Why Movember Matters

Why Movember Matters


It’s November – time to ditch your razor and grow a moustache for men’s health. Movember has come a long way from its roots as a group of Aussies growing dubious facial hair to promote good causes back in 2003. It’s now one of the world’s leading charities for raising awareness of men’s health issues – here’s what you need to know, why it matters and how you can get involved.

No One Else Is Doing What Movember Does

Movember is the world’s only charity committed to changing the face of men’s health, encompassing work in mental health and suicide prevention, prostate cancer and testicular cancer. While all male health issues merit airtime, suicide in particular needs more time in the spotlight: it’s the biggest killer of men under the age of 45. As mental health awareness has grown, there is greater public understanding around suicide, its contributing factors and what can be done, but more work needs to be done, says Matthew Shaw, founder of male mental health charity Fundamental. “The statistics around male suicide show a stark reality. One of the key issues surrounding male mental health is our reluctance to talk about it. We have made huge strides in reducing stigma and encouraging conversations, but for many men being honest about their struggles is perceived as an admission of weakness,” Matthew tells SLMan. “The facts are there and we simply must find ways of turning the tide.”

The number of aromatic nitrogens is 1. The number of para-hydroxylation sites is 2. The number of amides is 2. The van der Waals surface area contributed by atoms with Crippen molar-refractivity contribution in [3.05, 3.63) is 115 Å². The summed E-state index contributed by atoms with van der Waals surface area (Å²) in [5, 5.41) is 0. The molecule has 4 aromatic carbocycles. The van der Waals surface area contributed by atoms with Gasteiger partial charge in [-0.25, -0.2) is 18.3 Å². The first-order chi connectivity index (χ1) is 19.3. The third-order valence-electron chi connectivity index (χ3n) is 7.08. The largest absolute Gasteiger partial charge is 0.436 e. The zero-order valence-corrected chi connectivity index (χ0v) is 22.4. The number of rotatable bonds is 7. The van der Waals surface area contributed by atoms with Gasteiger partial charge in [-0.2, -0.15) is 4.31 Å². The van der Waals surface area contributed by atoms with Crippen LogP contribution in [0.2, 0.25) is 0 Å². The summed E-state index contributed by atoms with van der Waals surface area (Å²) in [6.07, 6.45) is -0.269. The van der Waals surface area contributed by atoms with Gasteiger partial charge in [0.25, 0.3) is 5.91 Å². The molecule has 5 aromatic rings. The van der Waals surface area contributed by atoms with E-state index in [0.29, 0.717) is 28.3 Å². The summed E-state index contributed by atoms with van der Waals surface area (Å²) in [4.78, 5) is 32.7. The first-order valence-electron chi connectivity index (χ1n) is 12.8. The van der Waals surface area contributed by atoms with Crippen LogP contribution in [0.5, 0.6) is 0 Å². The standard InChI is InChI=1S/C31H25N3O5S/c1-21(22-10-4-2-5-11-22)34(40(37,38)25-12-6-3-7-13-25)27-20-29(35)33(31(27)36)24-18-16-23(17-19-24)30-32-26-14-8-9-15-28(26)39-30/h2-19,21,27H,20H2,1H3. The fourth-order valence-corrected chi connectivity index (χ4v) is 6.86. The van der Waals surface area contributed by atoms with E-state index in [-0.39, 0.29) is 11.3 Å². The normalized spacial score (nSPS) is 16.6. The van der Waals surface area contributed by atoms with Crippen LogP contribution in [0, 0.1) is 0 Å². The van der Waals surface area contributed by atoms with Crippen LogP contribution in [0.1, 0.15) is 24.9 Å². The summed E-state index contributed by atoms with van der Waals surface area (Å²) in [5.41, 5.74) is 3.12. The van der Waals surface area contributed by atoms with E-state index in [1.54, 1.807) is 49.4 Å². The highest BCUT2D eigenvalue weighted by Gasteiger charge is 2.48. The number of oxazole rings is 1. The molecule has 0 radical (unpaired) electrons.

The Pandemic Is Taking An Extra Toll